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Numéro de publicationUS7482536 B2
Type de publicationOctroi
Numéro de demandeUS 10/629,703
Date de publication27 janv. 2009
Date de dépôt30 juil. 2003
Date de priorité31 juil. 2002
État de paiement des fraisPayé
Autre référence de publicationDE10332543A1, US20040020232
Numéro de publication10629703, 629703, US 7482536 B2, US 7482536B2, US-B2-7482536, US7482536 B2, US7482536B2
InventeursTraugott Marquardt
Cessionnaire d'origineHewlett-Packard Development Company, L.P.
Exporter la citationBiBTeX, EndNote, RefMan
Liens externes: USPTO, Cession USPTO, Espacenet
Underfloor cable junction unit and computer center equipped with such junction units
US 7482536 B2
Résumé
An underfloor cable junction unit for installation in a raised-floor system used as cooling air supply duct for devices arranged on the raised floor and having floor panels with cooling air outlets has a top side. The top side or at least a major part of it is open to enable the passage of cooling air through the top side toward a floor panel with cooling air outlets.
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Revendications(39)
1. An underfloor cable junction unit installed in a raised-floor system above a base floor, the space between the base floor and the raised floor being arranged as a cooling air supply duct, the junction unit having dimensions enabling the unit to be located between the base and raised floors, the unit having opposite faces on different horizontally spaced members and comprising slide-in data connector units able to be slid from outside into the junction unit at at least one of its faces, the slide-in connector units being arranged on at least two levels in the junction unit, one above the other and being spaced vertically from each other to provide passage of cooling air in the duct through the junction unit between the opposite faces.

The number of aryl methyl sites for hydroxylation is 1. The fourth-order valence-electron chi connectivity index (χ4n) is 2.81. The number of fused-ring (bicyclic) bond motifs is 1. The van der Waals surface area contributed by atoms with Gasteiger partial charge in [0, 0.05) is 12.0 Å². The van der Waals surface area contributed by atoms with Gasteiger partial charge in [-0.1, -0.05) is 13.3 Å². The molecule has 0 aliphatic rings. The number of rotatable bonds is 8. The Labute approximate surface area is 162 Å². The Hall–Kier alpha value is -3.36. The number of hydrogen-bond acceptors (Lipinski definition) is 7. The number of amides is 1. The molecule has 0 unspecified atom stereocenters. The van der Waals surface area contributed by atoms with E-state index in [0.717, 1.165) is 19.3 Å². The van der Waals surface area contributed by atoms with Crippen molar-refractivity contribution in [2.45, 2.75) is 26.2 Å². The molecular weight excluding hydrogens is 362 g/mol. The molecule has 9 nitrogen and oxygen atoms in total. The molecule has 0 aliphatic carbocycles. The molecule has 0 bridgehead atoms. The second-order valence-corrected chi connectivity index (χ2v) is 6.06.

2. The underfloor cable junction unit of claim 1 wherein the space beneath the raised floor is arranged as a cooling air supply duct for devices adapted to be arranged on the raised floor, the raised floor having floor panels with cooling air outlets and the connectors are for connecting data cables for the devices to each other, the junction unit having (a) a top side, wherein the top side or at least a major part of it is open to enable passage of cooling air through the top side toward a floor panel of the raised floor, the panel including cooling air outlets, (b) a structure for mounting the junction unit in the supply duct, and (c) lateral sides, the lateral sides or at least a major part of them being open for enabling cooling air to flow through the lateral sides and thereby form part of the cooling air supply duct while the cable junction unit is installed in the duct.
3. The underfloor cable junction unit of claim 2, wherein the mounting structure is arranged to be mounted on a base floor on which the raised floor is posted.
4. The underfloor cable junction unit of claim 2, having opposite faces and comprising rows of connectors for data cables, the rows being arranged on at least two levels, one above the other, at least one of the faces of the junction unit having open slits between the rows of connectors to facilitate the passage of cooling air through the junction unit from face to face.
5. The underfloor cable junction unit of claim 2, which is arranged to be adjustable in width and height to enable lowering of the unit through any standard sized module opening which is present when a module panel of a discrete modular raised floor system is removed.